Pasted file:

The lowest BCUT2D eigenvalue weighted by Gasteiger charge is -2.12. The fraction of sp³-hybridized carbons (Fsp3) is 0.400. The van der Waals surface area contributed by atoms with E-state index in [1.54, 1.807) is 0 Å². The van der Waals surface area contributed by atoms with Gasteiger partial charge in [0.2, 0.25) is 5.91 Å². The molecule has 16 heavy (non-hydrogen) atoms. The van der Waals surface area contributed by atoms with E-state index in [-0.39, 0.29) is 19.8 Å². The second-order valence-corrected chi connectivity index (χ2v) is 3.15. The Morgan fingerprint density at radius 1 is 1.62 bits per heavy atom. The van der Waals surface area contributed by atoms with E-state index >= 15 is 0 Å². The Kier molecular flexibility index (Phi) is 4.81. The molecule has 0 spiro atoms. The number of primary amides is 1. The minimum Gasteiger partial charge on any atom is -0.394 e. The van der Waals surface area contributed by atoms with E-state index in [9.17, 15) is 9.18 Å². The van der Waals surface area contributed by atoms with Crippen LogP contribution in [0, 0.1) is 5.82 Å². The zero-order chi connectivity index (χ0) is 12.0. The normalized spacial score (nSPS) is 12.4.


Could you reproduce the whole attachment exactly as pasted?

The lowest BCUT2D eigenvalue weighted by Gasteiger charge is -2.12. The fraction of sp³-hybridized carbons (Fsp3) is 0.400. The van der Waals surface area contributed by atoms with E-state index in [1.54, 1.807) is 0 Å². The van der Waals surface area contributed by atoms with Gasteiger partial charge in [0.2, 0.25) is 5.91 Å². The molecule has 16 heavy (non-hydrogen) atoms. The van der Waals surface area contributed by atoms with E-state index in [-0.39, 0.29) is 19.8 Å². The second-order valence-corrected chi connectivity index (χ2v) is 3.15. The Morgan fingerprint density at radius 1 is 1.62 bits per heavy atom. The van der Waals surface area contributed by atoms with E-state index >= 15 is 0 Å². The Kier molecular flexibility index (Phi) is 4.81. The molecule has 0 spiro atoms. The number of primary amides is 1. The minimum Gasteiger partial charge on any atom is -0.394 e. The van der Waals surface area contributed by atoms with E-state index in [9.17, 15) is 9.18 Å². The van der Waals surface area contributed by atoms with Crippen LogP contribution in [0, 0.1) is 5.82 Å². The zero-order chi connectivity index (χ0) is 12.0. The normalized spacial score (nSPS) is 12.4.